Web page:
Rádio Sol Mansi, a station run by a Salesian priest, reported the incident. All other media kept quiet, although everyone knew about it. It's also common knowledge who owns the poultry farm near the airfield in Missina -- and who is currently expanding his estate there: António Indjai, the general on the back of the pick-up truck -- Guinea-Bissau's army chief of staff.
Biague is hunched over the coffee table in his office, surrounded by his senior officers, and drawing arrows on his MapQuest map. "They always immediately unload their cargo," he says. "The question is whether they will directly pack the goods into speedboats or transport them by land." They only have a chance to seize the shipment on land.
He tells his men to keep an eye out for pick-ups driving toward the coast. However, he doesn't inform his superiors at the ministry about his plan, as that would be too dangerous.
Biague waits until that evening for a call with good news from his people -- but in vain. "The shipment must have been offloaded and moved across the sea," he says, adding that the Fiscalização has a shed nearby, where the goods can be stored. Biague means a small building owned by the customs administration. "I'm sorry," he says, though it might be directed it toward himself.
Perhaps there wasn't even a plane: "It's a game with masks," says a representative of the international community who prefers to remain anonymous. "You never know who is playing what role, and why, even if it's the role of the good guys. You only know that four out of five officials are corrupt. Or are they all four-fifths corrupt?"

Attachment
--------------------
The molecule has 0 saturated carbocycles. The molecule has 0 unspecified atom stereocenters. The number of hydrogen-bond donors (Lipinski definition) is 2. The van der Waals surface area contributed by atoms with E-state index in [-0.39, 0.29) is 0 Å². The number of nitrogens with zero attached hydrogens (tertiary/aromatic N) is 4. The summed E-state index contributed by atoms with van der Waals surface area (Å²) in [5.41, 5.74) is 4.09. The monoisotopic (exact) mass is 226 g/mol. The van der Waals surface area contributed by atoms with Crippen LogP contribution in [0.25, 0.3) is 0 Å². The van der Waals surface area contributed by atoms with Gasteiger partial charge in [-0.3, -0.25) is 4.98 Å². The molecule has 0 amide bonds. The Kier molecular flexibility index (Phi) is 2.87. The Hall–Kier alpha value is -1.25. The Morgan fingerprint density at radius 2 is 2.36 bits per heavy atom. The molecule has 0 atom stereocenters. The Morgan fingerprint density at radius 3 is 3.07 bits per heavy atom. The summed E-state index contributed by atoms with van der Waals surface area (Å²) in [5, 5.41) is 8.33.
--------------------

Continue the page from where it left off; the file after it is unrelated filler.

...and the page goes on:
Cocaine's Three Routes
In any case, Biague will get a second chance to lose his job faster than expected.
After it arrives in Guinea-Bissau, the cocaine is transported out of the country in one of three ways, on predominantly multipurpose routes where people and arms are also smuggled, sometimes even simultaneously.
First, the Venezuelans have speedboats that they can use to travel all the way to Cape Verde, and even as far up the coast as the Canary Islands. Fishermen are occasionally forced to take a few crates along with them. It's easy to exert pressure on them when their families are alone on land.
The overland route north goes from Guinea-Bissau through Senegal, Mauritania, Western Sahara and on to Morocco. This is a zone filled with all the things that give Western intelligence agencies nightmares, from Tuareg tribes and smugglers, to radical Islamist groups and human traffickers. Nevertheless, given enough money, it is possible to establish a viable transit route. These are well-traveled trade routes that have been maintained since the days of the slave trade.
The cocaine's third route is the intestines of the "swallowers." These are usually Nigerians who, for the equivalent of some 800, swallow capsules -- small balloons filled with up to a kilo of drugs -- and then try to reach Lisbon or Cape Verde on commercial flights.